2012 Annual Report
1a.Objectives (from AD-416):
The objective of this funded research will be to determine agrichemical leaching levels from container nurseries in regions of the U.S. with no soil surface freezing. Oregon is a major production region of the U.S. where crops are primarily temperate plants that undergo winter dormancy, but where winter temperatures are mild (USDA Zone 7b) and generally above freezing. It has been previously assumed that leaching of agrichemicals (pesticides and fertilizers) is negligible during winter months. This research will initially document agrichemical loads in leachate during winter months, then develop remediation techniques to reduce those loads if necessary.
1b.Approach (from AD-416):
The experiment will be a 2 (CRFs) x 2 (taxa) factorial in a randomized complete block design with four replications and ten plants per replication. Broadleaf evergreen and deciduous shrub liners will be potted in summer (July-August). Both taxa will have either Osmocote (resin -coated) or Polyon (plastic-coated) CRFs. All plants will be potted in an industry representative substrate and receive additional micro-irrigation when there is not adequate rainfall.
The experiment will be initiated with established plants in September and be completed in March. Plant, CRF, and substrate nitrogen and phosphorus content will be determined at both the beginning and end of the study to determine CRF release and plant uptake through the winter in mild climates. In addition, effluent nitrogen and phosphorus concentration will be monitored weekly. This data will be used to determine environmental impact of CRF’s. Substrate temperature, air temperature, and rainfall will be recorded hourly throughout the course of the experiment.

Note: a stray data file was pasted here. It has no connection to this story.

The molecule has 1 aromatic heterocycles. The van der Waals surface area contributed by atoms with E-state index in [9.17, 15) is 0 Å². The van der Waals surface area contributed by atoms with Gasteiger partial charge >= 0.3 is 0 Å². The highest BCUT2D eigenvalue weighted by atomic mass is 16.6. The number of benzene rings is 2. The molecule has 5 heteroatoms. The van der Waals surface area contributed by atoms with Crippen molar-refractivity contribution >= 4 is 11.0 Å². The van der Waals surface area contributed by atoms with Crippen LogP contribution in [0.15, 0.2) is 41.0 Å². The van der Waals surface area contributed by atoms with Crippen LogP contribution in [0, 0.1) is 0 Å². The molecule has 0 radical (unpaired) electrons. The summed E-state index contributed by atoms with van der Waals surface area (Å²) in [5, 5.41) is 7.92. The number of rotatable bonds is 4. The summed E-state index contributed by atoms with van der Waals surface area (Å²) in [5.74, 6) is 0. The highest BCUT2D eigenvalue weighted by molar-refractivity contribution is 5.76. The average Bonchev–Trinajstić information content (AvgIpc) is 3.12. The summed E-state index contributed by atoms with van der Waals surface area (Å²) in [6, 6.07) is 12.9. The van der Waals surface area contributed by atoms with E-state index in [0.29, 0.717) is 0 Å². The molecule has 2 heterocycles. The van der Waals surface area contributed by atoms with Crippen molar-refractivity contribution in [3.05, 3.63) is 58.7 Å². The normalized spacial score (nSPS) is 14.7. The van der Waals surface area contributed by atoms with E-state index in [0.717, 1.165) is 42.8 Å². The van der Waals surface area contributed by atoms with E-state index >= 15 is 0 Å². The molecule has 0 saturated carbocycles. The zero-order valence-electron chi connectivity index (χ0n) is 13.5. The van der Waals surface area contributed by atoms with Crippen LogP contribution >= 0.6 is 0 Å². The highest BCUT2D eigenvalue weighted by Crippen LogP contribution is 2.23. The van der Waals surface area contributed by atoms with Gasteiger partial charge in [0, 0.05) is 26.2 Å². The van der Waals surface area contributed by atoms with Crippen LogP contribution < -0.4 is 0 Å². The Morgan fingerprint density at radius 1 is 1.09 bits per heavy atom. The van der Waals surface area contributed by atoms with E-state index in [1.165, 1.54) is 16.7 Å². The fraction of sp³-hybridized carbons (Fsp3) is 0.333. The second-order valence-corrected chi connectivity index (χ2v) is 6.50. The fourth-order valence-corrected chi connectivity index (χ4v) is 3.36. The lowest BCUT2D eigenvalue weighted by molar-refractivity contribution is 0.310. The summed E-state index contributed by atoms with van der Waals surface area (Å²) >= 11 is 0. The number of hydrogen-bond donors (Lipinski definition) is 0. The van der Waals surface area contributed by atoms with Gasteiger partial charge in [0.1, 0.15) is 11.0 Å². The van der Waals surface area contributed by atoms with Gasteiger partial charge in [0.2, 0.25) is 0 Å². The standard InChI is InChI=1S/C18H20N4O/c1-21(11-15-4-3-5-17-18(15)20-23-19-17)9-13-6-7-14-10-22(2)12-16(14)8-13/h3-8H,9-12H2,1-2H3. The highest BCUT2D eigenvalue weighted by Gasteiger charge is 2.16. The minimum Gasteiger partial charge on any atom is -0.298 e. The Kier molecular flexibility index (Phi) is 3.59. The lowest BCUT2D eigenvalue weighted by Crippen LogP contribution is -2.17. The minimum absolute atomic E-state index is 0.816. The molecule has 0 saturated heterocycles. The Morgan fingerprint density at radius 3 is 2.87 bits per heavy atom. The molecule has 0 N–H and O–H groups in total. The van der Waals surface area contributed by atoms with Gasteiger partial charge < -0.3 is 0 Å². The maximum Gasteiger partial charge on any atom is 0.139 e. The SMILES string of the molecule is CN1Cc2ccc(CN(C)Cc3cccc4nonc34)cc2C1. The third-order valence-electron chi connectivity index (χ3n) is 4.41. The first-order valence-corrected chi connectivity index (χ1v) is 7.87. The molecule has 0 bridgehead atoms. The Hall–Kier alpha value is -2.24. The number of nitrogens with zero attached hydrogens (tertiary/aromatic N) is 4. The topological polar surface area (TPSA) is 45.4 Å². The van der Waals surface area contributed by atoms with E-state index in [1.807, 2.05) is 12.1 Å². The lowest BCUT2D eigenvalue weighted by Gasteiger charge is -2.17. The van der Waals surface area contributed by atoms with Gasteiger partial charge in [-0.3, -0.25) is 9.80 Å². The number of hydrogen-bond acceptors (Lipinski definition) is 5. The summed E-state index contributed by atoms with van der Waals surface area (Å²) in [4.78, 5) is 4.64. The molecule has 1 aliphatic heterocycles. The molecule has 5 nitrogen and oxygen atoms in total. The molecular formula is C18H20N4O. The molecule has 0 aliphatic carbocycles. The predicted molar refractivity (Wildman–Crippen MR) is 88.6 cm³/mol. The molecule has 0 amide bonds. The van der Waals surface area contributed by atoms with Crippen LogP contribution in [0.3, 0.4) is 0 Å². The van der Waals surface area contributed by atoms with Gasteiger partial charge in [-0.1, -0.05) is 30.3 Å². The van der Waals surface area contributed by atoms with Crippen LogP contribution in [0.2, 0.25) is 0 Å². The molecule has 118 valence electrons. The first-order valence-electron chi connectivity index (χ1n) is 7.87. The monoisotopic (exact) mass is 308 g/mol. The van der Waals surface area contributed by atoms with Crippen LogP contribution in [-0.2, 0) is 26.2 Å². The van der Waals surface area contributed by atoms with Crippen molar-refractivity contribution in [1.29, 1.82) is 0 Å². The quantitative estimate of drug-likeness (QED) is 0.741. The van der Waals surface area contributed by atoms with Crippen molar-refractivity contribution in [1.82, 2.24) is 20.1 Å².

All variables in the study will be tested for differences using ANOVA Fishers Least Significance Difference means separation where appropriate.
Multiple studies were conducted in 2011 and 2012 at the Oregon State University North Willamette Research and Extension Center that investigated the influence of substrate related cultural practices on ornamental herbaceous and woody containerized crops. Research was carried out to aid ornamental crop producers in successful implementation of alternative soilless substrates in the Pacific Northwest. Two alternative substrates were processed via hammer-mill to a conventional particle size distribution to produces Douglas fir bark mixes amended with Douglas fir slash and culled Christmas trees, respectively, at 0, 33, 66, or 100% (by vol). Studies were conducted to (1) determine optimal lime rate to maintain a substrate pH of 5.5 to 6.5, (2) quantify the increased nitrogen needs to overcome nitrogen drawdown from substrates containing bark alternatives, (3) comparison of nitrogen drawdown in alternative substrates when using a controlled release versus liquid fertilizer and (4) the effect of substrate physical properties and subsequent crop growth when incorporating conventional amendments (peat and pumice) at 0, 15 and 30% (by vol.) into soilless substrate containing alternative materials. In addition, research was conducted in collaboration with a plant pathologist from Oregon State University to determine if Verticillium spp. was transferable to susceptible plant species when using culled shade trees as an alternative substrate.
This project addresses Objective 1 of the parent project. This objective identifies application factors affecting distribution and quality of deposits of pest management materials applied to floricultural crops, shade nursery species, and vegetable crops and to integrate findings into Integrated Pest Management programs.